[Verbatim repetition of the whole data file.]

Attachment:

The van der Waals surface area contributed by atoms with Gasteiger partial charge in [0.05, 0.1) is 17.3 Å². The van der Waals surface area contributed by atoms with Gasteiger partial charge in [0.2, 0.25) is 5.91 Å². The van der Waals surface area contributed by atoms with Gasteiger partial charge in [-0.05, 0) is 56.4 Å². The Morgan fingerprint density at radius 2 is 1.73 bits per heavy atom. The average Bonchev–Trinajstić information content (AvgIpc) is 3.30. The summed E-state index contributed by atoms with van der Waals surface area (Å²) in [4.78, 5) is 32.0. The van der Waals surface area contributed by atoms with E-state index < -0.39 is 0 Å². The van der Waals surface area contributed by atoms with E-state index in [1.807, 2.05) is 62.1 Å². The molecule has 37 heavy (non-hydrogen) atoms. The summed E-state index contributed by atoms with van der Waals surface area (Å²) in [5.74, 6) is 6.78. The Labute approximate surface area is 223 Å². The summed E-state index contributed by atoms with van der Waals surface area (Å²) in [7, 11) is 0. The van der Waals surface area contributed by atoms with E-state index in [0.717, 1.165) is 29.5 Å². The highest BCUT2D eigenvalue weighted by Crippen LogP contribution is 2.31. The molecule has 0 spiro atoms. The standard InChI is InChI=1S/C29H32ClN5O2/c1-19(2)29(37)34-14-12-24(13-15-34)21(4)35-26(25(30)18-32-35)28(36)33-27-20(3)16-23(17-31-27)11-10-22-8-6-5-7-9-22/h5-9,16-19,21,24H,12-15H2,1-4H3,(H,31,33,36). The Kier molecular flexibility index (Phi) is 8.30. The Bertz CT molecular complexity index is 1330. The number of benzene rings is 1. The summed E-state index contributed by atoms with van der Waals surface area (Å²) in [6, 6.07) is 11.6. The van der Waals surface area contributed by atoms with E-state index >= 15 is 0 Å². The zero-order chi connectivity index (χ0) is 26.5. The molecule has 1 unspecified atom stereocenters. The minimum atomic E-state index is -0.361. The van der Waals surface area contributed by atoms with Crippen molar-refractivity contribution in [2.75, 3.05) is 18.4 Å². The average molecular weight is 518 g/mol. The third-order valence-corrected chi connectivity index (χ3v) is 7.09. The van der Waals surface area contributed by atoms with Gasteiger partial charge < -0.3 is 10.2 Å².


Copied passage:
The van der Waals surface area contributed by atoms with Gasteiger partial charge in [0.05, 0.1) is 17.3 Å². The van der Waals surface area contributed by atoms with Gasteiger partial charge in [0.2, 0.25) is 5.91 Å². The van der Waals surface area contributed by atoms with Gasteiger partial charge in [-0.05, 0) is 56.4 Å². The Morgan fingerprint density at radius 2 is 1.73 bits per heavy atom. The average Bonchev–Trinajstić information content (AvgIpc) is 3.30. The summed E-state index contributed by atoms with van der Waals surface area (Å²) in [4.78, 5) is 32.0. The van der Waals surface area contributed by atoms with E-state index < -0.39 is 0 Å². The van der Waals surface area contributed by atoms with E-state index in [1.807, 2.05) is 62.1 Å². The molecule has 37 heavy (non-hydrogen) atoms. The summed E-state index contributed by atoms with van der Waals surface area (Å²) in [5.74, 6) is 6.78. The Labute approximate surface area is 223 Å². The summed E-state index contributed by atoms with van der Waals surface area (Å²) in [7, 11) is 0. The van der Waals surface area contributed by atoms with E-state index in [0.717, 1.165) is 29.5 Å². The highest BCUT2D eigenvalue weighted by Crippen LogP contribution is 2.31. The molecule has 0 spiro atoms. The standard InChI is InChI=1S/C29H32ClN5O2/c1-19(2)29(37)34-14-12-24(13-15-34)21(4)35-26(25(30)18-32-35)28(36)33-27-20(3)16-23(17-31-27)11-10-22-8-6-5-7-9-22/h5-9,16-19,21,24H,12-15H2,1-4H3,(H,31,33,36). The Kier molecular flexibility index (Phi) is 8.30. The Bertz CT molecular complexity index is 1330. The number of benzene rings is 1. The summed E-state index contributed by atoms with van der Waals surface area (Å²) in [6, 6.07) is 11.6. The van der Waals surface area contributed by atoms with E-state index >= 15 is 0 Å². The zero-order chi connectivity index (χ0) is 26.5. The molecule has 1 unspecified atom stereocenters. The minimum atomic E-state index is -0.361. The van der Waals surface area contributed by atoms with Crippen molar-refractivity contribution in [2.75, 3.05) is 18.4 Å². The average molecular weight is 518 g/mol. The third-order valence-corrected chi connectivity index (χ3v) is 7.09. The van der Waals surface area contributed by atoms with Gasteiger partial charge < -0.3 is 10.2 Å².